Viral respiratory epidemics like the flu spike cyclically during autumn and winter - but only in the temperate regions of the globe's northern and southern hemispheres.

In the equatorial belt, they happen all year round, at lower levels.

A new numerical model hopes to provide insight. The authors find that both the prevalence and evolution of epidemics are strongly correlated with the amount of daily solar irradiation that hits a given location on the Earth at a given time of the year. 

Ultraviolet (UV) light is able to deactivate viruses and bacteria of many different kinds. Therefore they believe the solar UV light that reaches the Earth is strong enough to have that disinfecting power on the exposed parts of the Planet. The efficiency of the UV deactivation of a particular virus or bacterium depends on the virus or bacterium itself, but, for a given location on Earth, they believe it is greater when the solar irradiation is stronger (summer) and lower when the solar irradiation is weaker.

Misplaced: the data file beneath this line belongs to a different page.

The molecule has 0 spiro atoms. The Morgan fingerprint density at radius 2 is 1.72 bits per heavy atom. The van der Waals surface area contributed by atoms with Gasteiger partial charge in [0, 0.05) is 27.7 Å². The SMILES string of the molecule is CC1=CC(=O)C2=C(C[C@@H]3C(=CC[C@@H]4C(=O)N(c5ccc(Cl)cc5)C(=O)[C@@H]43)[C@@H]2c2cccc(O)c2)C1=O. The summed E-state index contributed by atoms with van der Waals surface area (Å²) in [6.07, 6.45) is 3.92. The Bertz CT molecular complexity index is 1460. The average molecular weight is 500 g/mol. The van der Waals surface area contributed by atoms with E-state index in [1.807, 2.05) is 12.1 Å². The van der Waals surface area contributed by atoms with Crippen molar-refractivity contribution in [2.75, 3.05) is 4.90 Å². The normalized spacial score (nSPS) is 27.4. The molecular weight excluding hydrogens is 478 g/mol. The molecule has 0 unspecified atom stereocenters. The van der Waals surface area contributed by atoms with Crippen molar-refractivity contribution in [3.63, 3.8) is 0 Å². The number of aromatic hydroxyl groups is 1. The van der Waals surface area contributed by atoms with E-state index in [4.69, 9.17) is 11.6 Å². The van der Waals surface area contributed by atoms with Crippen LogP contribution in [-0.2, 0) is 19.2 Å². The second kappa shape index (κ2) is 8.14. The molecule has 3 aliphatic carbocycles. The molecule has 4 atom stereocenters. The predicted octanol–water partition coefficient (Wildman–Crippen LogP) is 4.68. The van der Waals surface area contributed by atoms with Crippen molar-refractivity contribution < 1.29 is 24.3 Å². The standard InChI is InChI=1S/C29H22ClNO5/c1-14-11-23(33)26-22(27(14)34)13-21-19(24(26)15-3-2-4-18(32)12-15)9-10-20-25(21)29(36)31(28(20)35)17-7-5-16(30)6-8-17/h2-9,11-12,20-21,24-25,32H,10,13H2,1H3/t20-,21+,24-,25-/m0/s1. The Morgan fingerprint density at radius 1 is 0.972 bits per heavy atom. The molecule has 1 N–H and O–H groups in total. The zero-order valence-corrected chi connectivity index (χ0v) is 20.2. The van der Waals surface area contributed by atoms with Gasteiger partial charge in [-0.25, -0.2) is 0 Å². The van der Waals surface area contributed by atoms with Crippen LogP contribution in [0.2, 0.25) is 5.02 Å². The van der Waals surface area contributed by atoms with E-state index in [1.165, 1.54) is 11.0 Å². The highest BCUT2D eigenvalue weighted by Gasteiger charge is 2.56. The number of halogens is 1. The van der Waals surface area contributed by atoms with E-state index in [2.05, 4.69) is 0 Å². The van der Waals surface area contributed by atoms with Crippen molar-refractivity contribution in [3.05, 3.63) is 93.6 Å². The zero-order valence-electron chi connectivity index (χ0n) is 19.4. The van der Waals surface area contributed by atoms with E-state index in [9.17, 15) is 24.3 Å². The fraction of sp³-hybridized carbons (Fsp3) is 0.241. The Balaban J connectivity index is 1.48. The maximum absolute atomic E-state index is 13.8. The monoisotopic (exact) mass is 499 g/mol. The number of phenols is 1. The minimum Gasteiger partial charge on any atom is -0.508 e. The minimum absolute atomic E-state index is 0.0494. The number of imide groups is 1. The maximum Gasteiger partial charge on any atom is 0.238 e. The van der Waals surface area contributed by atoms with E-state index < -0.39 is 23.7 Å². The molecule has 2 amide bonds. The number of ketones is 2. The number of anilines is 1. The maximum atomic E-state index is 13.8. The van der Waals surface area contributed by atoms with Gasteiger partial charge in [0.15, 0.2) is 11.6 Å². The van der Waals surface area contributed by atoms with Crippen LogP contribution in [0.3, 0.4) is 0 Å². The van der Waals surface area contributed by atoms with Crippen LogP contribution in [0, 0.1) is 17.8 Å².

They argue that such cyclicality of the solar disinfecting action, with annual frequency, is able to constructively resonate with another frequency typical of epidemics: the loss of immunity of the virus's host due to its antigenic shift/drift. The combination of these two mechanisms triggers the seasonality of epidemics, on timescales that range from a few years to tens of years, depending on the antigenic frequency.

The model proposed by the researchers reproduces the seasonality observed in different locations of the Earth accurately for epidemics with an intrinsic reproductive number (R0) lower than about 2 - an influenza typically has R0~1 - and is also able to model epidemics with a much larger intrinsic reproductive number, such as the current SARS-CoV-2 pandemic with R0 ~3-4. These models predict high-intensity intermittent initial cycles, which eventually stabilize (on timescales that depend on the antigenic-shift frequency) onto seasonally-synchronized, moderate-intensity annual cycles.

"From an epidemiologic point of view, these models clarify an important and long-standing mystery: why do influenza epidemics disappear every year when the number of susceptible individuals is still very far from that needed to trigger the herd immunity mechanism?" asks Mario Clerici, Immunologist at the University of Milan and the Don Gnocchi Foundation.

The caveat: Their model works with Italian data of the SARS-CoV-2 pandemic but its predictive power depends on the UV-B/A lethal doses for the Covid-19 virus, which they did not measure.